Last Updated on 10th December 2021
How we use screens has changed how we live our lives.
They make our education, work and social activities easier, quicker and slicker.
As the national lockdown continues, young people will be spending more time indoors which means more screen time. For a while now, we’ve seen debates about screen time pass in and out of the news cycle. One thing is for certain- too much screen time can impact our health.
Your screen time, as well as that of children in your care, is probably increasing. You might have already thought about your own screen time, but is it really that bad?
The truth is, no one is really certain. But some psychologists have expressed concern on the issue citing worrying impacts on brain matter and structure.
What are the effects of screen time?
Multiple studies have shown shrinkage in the parts of our brain that are important for executive functions including: planning, processing, organising, completing tasks and impulse control.
But others say that experts are never going to be able to provide a definitive answer to the question of how much is too much, when it comes to screen time.
There are many factors involved and context is everything. For young people there are positive aspects of screen time, like creating artwork, playing or watching problem -solving and educational games/videos. During the lockdown, screens have become integral to young people’s education.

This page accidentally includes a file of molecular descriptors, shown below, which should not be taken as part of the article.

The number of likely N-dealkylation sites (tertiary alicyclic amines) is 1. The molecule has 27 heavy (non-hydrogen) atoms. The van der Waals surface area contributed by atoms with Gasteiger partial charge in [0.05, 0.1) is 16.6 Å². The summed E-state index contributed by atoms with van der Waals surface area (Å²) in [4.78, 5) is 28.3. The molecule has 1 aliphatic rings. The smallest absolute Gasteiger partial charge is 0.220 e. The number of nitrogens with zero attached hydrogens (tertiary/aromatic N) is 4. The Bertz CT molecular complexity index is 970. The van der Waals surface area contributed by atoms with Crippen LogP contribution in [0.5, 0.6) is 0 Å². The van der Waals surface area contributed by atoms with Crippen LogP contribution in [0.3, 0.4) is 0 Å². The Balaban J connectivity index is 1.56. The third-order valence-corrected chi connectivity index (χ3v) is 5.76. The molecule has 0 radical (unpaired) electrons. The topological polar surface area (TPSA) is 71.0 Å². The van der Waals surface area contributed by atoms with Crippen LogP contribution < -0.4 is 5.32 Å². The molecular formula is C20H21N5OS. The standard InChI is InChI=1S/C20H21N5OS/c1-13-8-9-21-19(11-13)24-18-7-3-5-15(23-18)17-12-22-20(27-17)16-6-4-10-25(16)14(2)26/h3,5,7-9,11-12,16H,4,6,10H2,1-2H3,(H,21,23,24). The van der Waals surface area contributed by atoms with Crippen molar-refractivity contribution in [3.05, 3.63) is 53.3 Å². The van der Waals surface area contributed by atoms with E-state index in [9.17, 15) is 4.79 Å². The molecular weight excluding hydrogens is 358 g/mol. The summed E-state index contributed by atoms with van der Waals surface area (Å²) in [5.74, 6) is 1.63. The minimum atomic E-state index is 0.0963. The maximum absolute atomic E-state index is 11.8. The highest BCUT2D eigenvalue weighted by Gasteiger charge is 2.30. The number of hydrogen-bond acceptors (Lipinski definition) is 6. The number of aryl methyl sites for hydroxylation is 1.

These can all be stimulating for the brain and greatly beneficial for young people and their development.
The Facts on Screen time According to Ofcom (2019):
Like all things in life, moderation is key when it comes to screen time. To help you get it right, we’ve put together 5 ways you can support yourself and young people in your care to take back control of their screen time.
As technology continues to evolve and touch every part of our lives, the age-old advice of ‘everything in moderation’ stands up to how we should think about screen time.
- If you need support as a parent or carer you can contact family lives.
If you have concerns about the immediate safety of a young person you should contact 999 immediately.
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